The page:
Inspired by course packets from college, in which copies of various readings and works of art are smashed together for class material and then simply bound, Packet‘s content has a ton of range, all informed by its founders’ various sensibilities (past editorial members also include Bridget Collins and Ian Lewandowski). Zhu put together a special issue on fashion, and Reber is inclined towards art and poetry. “I like when stuff is dumb and weird,” said Nosenzo. “We say ‘par-baked’ in our mission statement, and so I personally like things that are kind of off and irreverent.”
Packet accepts all types of submissions, ranging from established creatives to people who have never been published before. It all just has to somehow work for the publication. “Authenticity is something that some people have a temperature for,” said Reber. “I think you can just tell when someone’s true to their voice, and when they have a personal vision. And I think you can tell when somebody’s pandering to the trends.”
While Packet is, by its handmade nature, slightly small in circulation, it’s gaining increasingly more recognition. Nosenzo, Reber, and Zhu are set to lead an event at New York’s massive NADA Art Fair in May, and they recently lead zine-making workshops for teens along with the Bruce High Quality Foundation at MOMA. Zhu in particular loved it. “Their works dealt with race in a very poignant way,” she said. “It was interesting to see them and talk to them–all the kids there were minorities.” Most of the kids had never made a book before, and they ended up with a tangible, printed zine.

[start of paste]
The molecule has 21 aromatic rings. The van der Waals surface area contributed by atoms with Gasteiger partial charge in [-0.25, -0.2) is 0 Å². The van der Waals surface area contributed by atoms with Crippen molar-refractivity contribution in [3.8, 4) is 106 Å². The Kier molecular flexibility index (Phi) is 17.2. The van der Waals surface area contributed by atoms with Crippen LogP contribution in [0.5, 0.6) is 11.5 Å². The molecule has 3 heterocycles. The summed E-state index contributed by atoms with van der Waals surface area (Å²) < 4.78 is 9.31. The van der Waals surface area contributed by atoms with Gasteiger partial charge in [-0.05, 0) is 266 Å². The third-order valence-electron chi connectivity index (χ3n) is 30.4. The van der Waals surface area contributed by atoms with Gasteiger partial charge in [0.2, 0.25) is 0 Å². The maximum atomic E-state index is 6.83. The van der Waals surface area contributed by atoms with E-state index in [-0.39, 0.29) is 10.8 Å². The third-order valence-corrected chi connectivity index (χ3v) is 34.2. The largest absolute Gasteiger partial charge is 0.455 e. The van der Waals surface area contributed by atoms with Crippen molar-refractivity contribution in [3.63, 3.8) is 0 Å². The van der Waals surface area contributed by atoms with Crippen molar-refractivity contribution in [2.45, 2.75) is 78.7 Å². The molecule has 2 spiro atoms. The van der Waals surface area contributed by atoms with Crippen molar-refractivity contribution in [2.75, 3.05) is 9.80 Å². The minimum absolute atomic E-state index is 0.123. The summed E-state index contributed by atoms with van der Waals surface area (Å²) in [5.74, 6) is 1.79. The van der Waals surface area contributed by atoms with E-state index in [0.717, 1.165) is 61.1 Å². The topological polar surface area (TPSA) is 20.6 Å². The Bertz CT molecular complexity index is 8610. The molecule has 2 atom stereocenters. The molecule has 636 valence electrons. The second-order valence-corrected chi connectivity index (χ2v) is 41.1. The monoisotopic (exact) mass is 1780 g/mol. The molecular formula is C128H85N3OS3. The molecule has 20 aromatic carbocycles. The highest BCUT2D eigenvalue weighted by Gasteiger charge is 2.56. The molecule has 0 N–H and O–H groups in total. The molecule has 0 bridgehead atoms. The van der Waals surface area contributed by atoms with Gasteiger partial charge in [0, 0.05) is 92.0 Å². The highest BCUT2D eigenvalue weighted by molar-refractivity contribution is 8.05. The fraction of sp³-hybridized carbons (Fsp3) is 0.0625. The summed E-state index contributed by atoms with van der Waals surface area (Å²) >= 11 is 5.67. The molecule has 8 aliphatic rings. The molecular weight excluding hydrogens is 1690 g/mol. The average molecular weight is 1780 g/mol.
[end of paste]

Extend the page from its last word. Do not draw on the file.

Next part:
The latest issue launches today, on 4/20. Appropriately (and hilariously!) titled Packet Hi-Weekly, it was supervised and designed by the founders, yet organized by artists and writers Allie Wuest and Vanessa Castro. “It’s a tongue-in-cheek thing,” said Castro. “We would be lying if we didn’t say that the concept was initially about weed, but we didn’t want to make it just a stoner zine.” Instead, the issue plays around with the word “high.”
“We used the word ‘high’ as this umbrella term for getting high, highbrow versus lowbrow, high-end versus low-end,” said Wuest. It’s simultaneously funny–the idea came from a Google Doc shared between Castro and Wuest that they filled with pictures of Rihanna smoking weed–and deep, with essays that delve into addiction and stories of marijuana-laced love lives.
Castro and Wuest contribute to Packet because it’s simultaneously beautiful and accessible, like the Jennifer Lawrence of the publishing world. “Packet is really inclusive and not elitist,” said Castro. Wuest continued, “It’s about getting people’s work out there, rather than making a precious art object.”
“The takeaway from Packet is that you don’t have to be afraid to experiment in publishing,” said Reber. It’s a highly democratic deal.
Order Packet Bi-Weekly here.
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Stay tuned to Milk, but this is the last of our 4/20 coverage for the day.